The UltraSharp is designed for office productivity rather than creative work or gaming. I measured a solid maximum brightness of 327cd/m2, with a contrast ratio of 1,117:1. That’s certainly nothing to complain about, although note that the UltraSharp U4323QE doesn’t support HDR input in any form.

Colour coverage is decent, too. I measured 95.8% sRGB coverage, with 66% coverage of the Adobe RGB colour space and 67.9% of DCI-P3. There are two built-in colour profiles to choose from – sRGB and YCbCr – and with the former enabled I measured a Delta E of 3.3, which is just about good enough that you shouldn’t notice any inaccuracies. Saturation and balance looked fine to my eye; although the UltraSharp’s overall performance is mediocre compared to specialist displays, it’s wholly adequate for the intended usage.

Similarly, this isn’t a gaming monitor. With a refresh rate of 60Hz and a response time of 8ms GtG, motion handling is very average, with a fair amount of smearing and ghosting apparent in my standard tests. You can adjust the response time from 8ms to 5ms, but that just adds inverse ghosting to bright moving objects, while doing nothing to improve any other aspect of motion handling.

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Dell UltraSharp U4323QE review: Are there any other features I should know about?

The UltraSharp U4323QE’s party trick is its ability to combine multiple inputs. You can dive into the OSD and choose from eight different partition layouts, to view one, two, three or four desktop instances at once. There are also eight picture-in-picture options, although these only change the position and size of a single superimposed image.

The optional Dell Display Manager for Windows allows you to snap multiple apps into place on your desktop, too. It works much like the FancyZones utility in the Microsoft Store, with nearly 50 preset layouts and the option to create your own.

It’s when displaying four Full HD desktops that the U4323QE really comes into its own. As I write this, I’m looking at two Windows systems, my Chromebook and the desktop view on my Motorola smartphone all together, bouncing my keyboard and mouse between them by tapping the joystick on the rear of the monitor. It’s a joy to behold.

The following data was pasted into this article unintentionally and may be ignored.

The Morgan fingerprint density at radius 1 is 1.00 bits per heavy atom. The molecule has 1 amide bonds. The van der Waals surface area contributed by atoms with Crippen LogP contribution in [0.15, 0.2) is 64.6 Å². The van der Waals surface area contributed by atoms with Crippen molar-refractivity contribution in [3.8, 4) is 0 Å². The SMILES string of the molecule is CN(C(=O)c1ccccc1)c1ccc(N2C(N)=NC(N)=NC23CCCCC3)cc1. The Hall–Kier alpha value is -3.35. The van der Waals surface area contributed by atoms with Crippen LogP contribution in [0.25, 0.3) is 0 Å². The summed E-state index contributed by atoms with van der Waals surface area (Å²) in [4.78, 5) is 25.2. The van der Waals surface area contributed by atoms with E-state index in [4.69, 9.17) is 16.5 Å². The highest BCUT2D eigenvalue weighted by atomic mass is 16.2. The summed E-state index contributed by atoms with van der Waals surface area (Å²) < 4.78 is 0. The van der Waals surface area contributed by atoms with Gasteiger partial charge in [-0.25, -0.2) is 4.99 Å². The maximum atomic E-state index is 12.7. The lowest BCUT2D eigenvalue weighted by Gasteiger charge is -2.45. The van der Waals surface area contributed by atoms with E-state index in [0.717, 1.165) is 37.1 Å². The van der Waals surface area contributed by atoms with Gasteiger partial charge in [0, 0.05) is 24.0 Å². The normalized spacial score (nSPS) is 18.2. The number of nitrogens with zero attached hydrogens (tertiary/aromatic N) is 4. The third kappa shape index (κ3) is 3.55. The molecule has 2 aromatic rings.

Another hidden strength of the U4323QE is its integrated audio. Buried in the bottom of the cabinet are two 8W speakers, and boy are they loud. Measured against a pink noise source at a 1m distance, they put out 88.8dB(A), which makes them the loudest monitor speakers I’ve encountered. The sound quality is good, too, with plenty of solid bass and lots of detail and space: watching the final Dune 2 trailer in 4K on the U4323QE with the volume turned up to maximum really was a bit of a Maxell moment.

Considering the UltraSharp U4323QE’s ambition of being the hub of your office environment and the price Dell is asking for it, it’s just a little surprising that it doesn’t have a built-in webcam – or at least ship with one of Dell’s standalone cameras, like the decent little WB3023 webcam.

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Dell UltraSharp U4323QE review: Should I buy it?

The new UltraSharp is a big old Hector and no mistake, but it’s more than good enough for its intended job, and the speaker system is fantastic. It brings several worthwhile updates over the outgoing model – notably expanded KVM support, redesigned OSD controls and improved port positioning at the front – and adds an RJ45 network connector.

Arguably, it would benefit from wider colour coverage and maybe a higher refresh rate, but neither of those is what I’d call mission-critical for the intended market, and such upgrades would probably have led to an increase in price. As things stand, a shade over £1,000 really is not at all bad for such a highly specified 4K whopper.


Panel size42.5in, flat
Panel resolution3,840 x 2,160 / 102.5DPI
Native Colour Depth10-bit
Panel refresh rate60Hz
Panel response time8ms GtG
Panel typeIPS
Adaptive Sync SupportNo
HDR SupportNo
PortsHDMI 2.0 x 2, DisplayPort 1.4 x 2, USB-A 3.2 Gen
2 x 4, USB-C 3.2 Gen 2 upstream data x 3, USB-C 3.2 Gen 2 data x 1, USB-C 3.2 Gen 2 DP Alt Mode x 1, 3.5mm audio x 1, RJ-45 Gigabit Ethernet x 1
Speakers2 x 8W
Stand ergonomics20° L/R swivel, -5/+10° tilt, 60mm height
Dimensions (with stand)967.2 x 595 – 655 x 25.6mm (WxHxD)
Weight (with stand)18.5kg
Price £1,014.00